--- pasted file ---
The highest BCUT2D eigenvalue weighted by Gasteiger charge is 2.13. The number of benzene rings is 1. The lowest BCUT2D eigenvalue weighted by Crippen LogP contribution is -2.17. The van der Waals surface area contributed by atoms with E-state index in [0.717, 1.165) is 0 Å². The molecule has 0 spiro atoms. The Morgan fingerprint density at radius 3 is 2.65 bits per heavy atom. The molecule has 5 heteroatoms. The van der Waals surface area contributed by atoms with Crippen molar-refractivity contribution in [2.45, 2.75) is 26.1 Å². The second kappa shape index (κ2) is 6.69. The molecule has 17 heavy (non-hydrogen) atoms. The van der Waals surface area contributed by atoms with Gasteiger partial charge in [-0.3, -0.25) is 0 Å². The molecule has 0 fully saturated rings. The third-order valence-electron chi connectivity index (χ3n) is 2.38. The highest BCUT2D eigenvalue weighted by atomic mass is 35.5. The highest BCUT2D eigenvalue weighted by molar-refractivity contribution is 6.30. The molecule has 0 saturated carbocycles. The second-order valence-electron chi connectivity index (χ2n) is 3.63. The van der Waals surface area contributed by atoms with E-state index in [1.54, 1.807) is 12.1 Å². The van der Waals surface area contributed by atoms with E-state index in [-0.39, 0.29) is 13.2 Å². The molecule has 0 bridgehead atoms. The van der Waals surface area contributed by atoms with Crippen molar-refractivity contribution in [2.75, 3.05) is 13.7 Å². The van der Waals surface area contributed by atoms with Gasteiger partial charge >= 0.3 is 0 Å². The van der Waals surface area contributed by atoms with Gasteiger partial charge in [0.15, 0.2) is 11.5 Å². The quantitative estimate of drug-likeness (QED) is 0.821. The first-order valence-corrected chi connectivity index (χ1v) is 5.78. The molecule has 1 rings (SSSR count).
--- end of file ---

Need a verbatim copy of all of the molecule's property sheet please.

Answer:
The highest BCUT2D eigenvalue weighted by Gasteiger charge is 2.13. The number of benzene rings is 1. The lowest BCUT2D eigenvalue weighted by Crippen LogP contribution is -2.17. The van der Waals surface area contributed by atoms with E-state index in [0.717, 1.165) is 0 Å². The molecule has 0 spiro atoms. The Morgan fingerprint density at radius 3 is 2.65 bits per heavy atom. The molecule has 5 heteroatoms. The van der Waals surface area contributed by atoms with Crippen molar-refractivity contribution in [2.45, 2.75) is 26.1 Å². The second kappa shape index (κ2) is 6.69. The molecule has 17 heavy (non-hydrogen) atoms. The van der Waals surface area contributed by atoms with Gasteiger partial charge in [-0.3, -0.25) is 0 Å². The molecule has 0 fully saturated rings. The third-order valence-electron chi connectivity index (χ3n) is 2.38. The highest BCUT2D eigenvalue weighted by atomic mass is 35.5. The highest BCUT2D eigenvalue weighted by molar-refractivity contribution is 6.30. The molecule has 0 saturated carbocycles. The second-order valence-electron chi connectivity index (χ2n) is 3.63. The van der Waals surface area contributed by atoms with E-state index in [1.54, 1.807) is 12.1 Å². The van der Waals surface area contributed by atoms with E-state index in [-0.39, 0.29) is 13.2 Å². The molecule has 0 bridgehead atoms. The van der Waals surface area contributed by atoms with Crippen molar-refractivity contribution in [2.75, 3.05) is 13.7 Å². The van der Waals surface area contributed by atoms with Gasteiger partial charge >= 0.3 is 0 Å². The van der Waals surface area contributed by atoms with Gasteiger partial charge in [0.15, 0.2) is 11.5 Å². The quantitative estimate of drug-likeness (QED) is 0.821. The first-order valence-corrected chi connectivity index (χ1v) is 5.78. The molecule has 1 rings (SSSR count).